Prescription size is associated with increased new persistent opioid use among patients after cardiothoracic surgery, according to a study published online Aug. 22 in the Annals of Thoracic Surgery.
Alexander A. Brescia, M.D., from the University of Michigan in Ann Arbor, and colleagues identified opioid-naive Medicare patients undergoing cardiothoracic surgery between 2009 and 2015. They selected 24,549 patients who filled an opioid prescription between 30 days before surgery and 14 days after discharge and with continuous Medicare enrollment. The correlation for prescription size with new persistent opioid use was examined.
The researchers found that new persistent use was 12.8 percent overall and decreased annually, from 17 to 7.1 percent from 2009 to 2015. Associations with new persistent use were seen for prescription size, preoperative prescription fills, black race, gastrointestinal complications, disability status, open lung resection, dual eligibility (Medicare and Medicaid), drug and substance abuse, female sex, tobacco use, high comorbidity, pain disorders, longer hospital stay, and younger age. Among patients prescribed more than 450 oral morphine equivalents, adjusted new persistent use was 19.6 percent compared with 10.4 percent among those prescribed 200 oral morphine equivalents or less.
Full story at Medical Xpress
A researcher from the University of Houston has found that adults who take prescription opioids for severe pain are more likely to have increased anxiety, depression and substance abuse issues if they also use marijuana.
“Given the fact that cannabis potentially has analgesic properties, some people are turning to it to potentially manage their pain,” Andrew Rogers, said in describing the work published in the Journal of Addiction Medicine. Rogers focuses on the intersection of chronic pain and opioid use, and identifying the underlying psychological mechanisms, such as anxiety sensitivity, emotion regulation, pain-related anxiety, of these relationships. Rogers is a doctoral student in clinical psychology who works in the UH Anxiety and Health Research Laboratory and its Substance Use Treatment Clinic.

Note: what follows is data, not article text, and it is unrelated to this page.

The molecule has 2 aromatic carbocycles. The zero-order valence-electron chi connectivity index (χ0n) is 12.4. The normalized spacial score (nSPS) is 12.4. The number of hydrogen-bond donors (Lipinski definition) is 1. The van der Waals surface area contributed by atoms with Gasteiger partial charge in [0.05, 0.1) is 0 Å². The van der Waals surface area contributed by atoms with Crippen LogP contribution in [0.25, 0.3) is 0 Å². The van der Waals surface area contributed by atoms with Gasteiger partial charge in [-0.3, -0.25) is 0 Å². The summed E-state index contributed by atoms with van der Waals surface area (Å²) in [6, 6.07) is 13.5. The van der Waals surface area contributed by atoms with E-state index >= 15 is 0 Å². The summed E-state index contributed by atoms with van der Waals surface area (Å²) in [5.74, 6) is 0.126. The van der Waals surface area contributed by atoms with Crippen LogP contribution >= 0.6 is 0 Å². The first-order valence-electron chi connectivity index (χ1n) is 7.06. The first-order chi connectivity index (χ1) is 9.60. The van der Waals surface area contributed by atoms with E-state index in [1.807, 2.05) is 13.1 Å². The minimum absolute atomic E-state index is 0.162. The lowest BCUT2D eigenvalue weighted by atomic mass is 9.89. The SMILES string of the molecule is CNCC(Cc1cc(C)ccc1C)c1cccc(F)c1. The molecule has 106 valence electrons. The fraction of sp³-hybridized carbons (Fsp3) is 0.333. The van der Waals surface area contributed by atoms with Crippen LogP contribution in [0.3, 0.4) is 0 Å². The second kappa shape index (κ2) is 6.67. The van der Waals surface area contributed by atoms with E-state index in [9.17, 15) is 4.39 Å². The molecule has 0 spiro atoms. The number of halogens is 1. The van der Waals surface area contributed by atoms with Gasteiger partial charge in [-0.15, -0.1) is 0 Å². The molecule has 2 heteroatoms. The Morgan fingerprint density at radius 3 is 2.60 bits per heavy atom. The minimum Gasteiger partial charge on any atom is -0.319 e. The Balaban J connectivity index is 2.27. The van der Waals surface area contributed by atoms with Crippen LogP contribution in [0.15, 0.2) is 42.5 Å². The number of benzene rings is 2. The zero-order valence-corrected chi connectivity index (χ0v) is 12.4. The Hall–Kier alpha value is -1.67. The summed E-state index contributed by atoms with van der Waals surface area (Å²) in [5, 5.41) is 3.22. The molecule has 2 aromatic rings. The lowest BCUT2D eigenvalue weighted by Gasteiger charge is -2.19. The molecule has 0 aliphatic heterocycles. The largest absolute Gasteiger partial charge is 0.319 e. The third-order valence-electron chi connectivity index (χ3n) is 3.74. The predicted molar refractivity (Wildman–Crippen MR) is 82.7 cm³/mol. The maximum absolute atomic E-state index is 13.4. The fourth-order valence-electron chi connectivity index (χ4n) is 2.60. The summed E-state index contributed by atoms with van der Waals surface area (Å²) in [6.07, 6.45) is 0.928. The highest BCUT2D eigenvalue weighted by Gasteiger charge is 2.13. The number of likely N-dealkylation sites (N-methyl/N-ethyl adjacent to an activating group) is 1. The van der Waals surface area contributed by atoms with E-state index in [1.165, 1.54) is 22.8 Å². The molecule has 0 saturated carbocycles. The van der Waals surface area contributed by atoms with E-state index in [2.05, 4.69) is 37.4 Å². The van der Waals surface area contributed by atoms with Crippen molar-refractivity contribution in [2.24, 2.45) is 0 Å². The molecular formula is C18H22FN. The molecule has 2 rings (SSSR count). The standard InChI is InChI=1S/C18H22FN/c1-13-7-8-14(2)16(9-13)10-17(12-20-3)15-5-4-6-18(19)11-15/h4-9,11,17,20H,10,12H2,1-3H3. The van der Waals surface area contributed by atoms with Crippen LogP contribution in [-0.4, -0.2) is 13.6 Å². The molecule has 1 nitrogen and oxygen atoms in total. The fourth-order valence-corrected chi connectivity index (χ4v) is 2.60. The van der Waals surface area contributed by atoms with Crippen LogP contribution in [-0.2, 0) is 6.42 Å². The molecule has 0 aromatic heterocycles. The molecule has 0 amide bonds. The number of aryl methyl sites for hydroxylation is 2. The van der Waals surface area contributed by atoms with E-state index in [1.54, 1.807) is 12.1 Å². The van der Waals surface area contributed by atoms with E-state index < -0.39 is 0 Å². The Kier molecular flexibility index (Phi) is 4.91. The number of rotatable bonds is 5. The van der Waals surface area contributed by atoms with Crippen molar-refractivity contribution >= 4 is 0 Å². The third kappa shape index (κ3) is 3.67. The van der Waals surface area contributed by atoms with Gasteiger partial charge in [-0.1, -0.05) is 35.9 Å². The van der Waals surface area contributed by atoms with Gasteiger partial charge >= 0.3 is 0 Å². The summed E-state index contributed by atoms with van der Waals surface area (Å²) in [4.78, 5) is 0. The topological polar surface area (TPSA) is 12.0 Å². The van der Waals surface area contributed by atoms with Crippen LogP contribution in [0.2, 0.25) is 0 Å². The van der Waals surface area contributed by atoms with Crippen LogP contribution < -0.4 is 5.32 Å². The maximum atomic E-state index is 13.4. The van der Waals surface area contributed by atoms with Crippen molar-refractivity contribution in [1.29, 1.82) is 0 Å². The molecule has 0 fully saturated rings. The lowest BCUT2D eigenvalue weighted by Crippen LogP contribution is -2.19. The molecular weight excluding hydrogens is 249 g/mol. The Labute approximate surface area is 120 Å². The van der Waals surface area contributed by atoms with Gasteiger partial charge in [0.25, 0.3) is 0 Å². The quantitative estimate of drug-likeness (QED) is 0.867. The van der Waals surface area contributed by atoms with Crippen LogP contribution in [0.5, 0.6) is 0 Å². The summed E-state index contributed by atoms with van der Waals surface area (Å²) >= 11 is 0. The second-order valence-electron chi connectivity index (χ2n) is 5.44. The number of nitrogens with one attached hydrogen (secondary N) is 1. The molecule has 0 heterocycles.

Under the guidance of advisor Michael Zvolensky, Hugh Roy and Lillie Cranz Cullen Distinguished University Professor of psychology and director of the lab and clinic, Rogers surveyed 450 adults throughout the United States who had experienced moderate to severe pain for more than three months. The study revealed not only elevated anxiety and depression symptoms, but also tobacco, alcohol, cocaine and sedative use among those who added the cannabis, compared with those who used opioids alone. No increased pain reduction was reported.
Full story at Science Daily
A USC study in the July 8 issue of JAMA Pediatrics shows that teens who use prescription opioids to get high are more likely to start using heroin by high school graduation.
“Prescription opioids and heroin activate the brain’s pleasure circuit in similar ways,” said senior author Adam Leventhal, a professor of preventive medicine and psychology and director of the USC Institute for Addiction Science at the Keck School of Medicine of USC. “Teens who enjoy the ‘high’ from prescription opioids could be more inclined to seek out other drugs that produce euphoria, including heroin.”
Leventhal said the study, conducted from 2013-2017, is the first to track prescription opioid and heroin use in a group of teens over time. In 2017, 9% of the nation’s 47,600 opioid overdose deaths occurred in people under the age of 25, according to data from the Centers for Disease Control and Prevention. In addition to overdose, health risks of heroin use are devastating and include severe addiction, hepatitis C, HIV and other infections.
Full story at Science Daily
Almost 15 percent of teens and young adults are prescribed opioids during an emergency room visit, according to a new study.
In contrast, 3 percent of teens and young adults seen in an outpatient clinic receive an opioid prescription, NBC News reports.
“Adolescents and young adults are such a high-risk population for opioid misuse and future addiction,” said study author Joel Hudgins, M.D., of the Boston Children’s Hospital and Harvard Medical School. “We found the rates of opioid prescriptions were pretty high, at 15 percent, which is right in line with adult data.”
Full story at drugfree.org
Opiate and opioid drugs killed 70,000 Americans1 in 2017, according to statistics from the Centers for Disease Control and Prevention, the latest grim note in a still growing addiction crisis and demanding a wide public health response. In May 2017, National Institutes of Health Director Francis Collins, MD, PhD, wrote that it was time for “all scientific hands on deck,” and highlighted the need to invest in new technologies beyond the standard toolset for reversing opioid drug overdoses and treating addiction.2
NIH has now announced new resources for research into one such alternate approach to combatting the opioid epidemic, immunotherapy.
A March 20 solicitation from the National Institute of Allergy and Infectious Diseases3(NIAID), announced the division’s search for outside researchers interested in developing vaccines to protect against heroin and the powerful synthetic opioid fentanyl, with goal of awarding multiple groups contracts, according to Kentner Singleton, PhD, program officer in the basic immunology branch of NIAID. He expects to announce the awards by August 2020. “Once we make the awards, we can facilitate collaborations between all the different groups so we can leverage the strength of one group to minimize the weakness of another group, so that we can have a cohesive consortium of investigators all working towards the same goal in unison and in parallel,” he says. “At the end of the day, the goal is to have a product that is brought into clinical trials.”
Full story at Genetic Engineering & Biotechnology News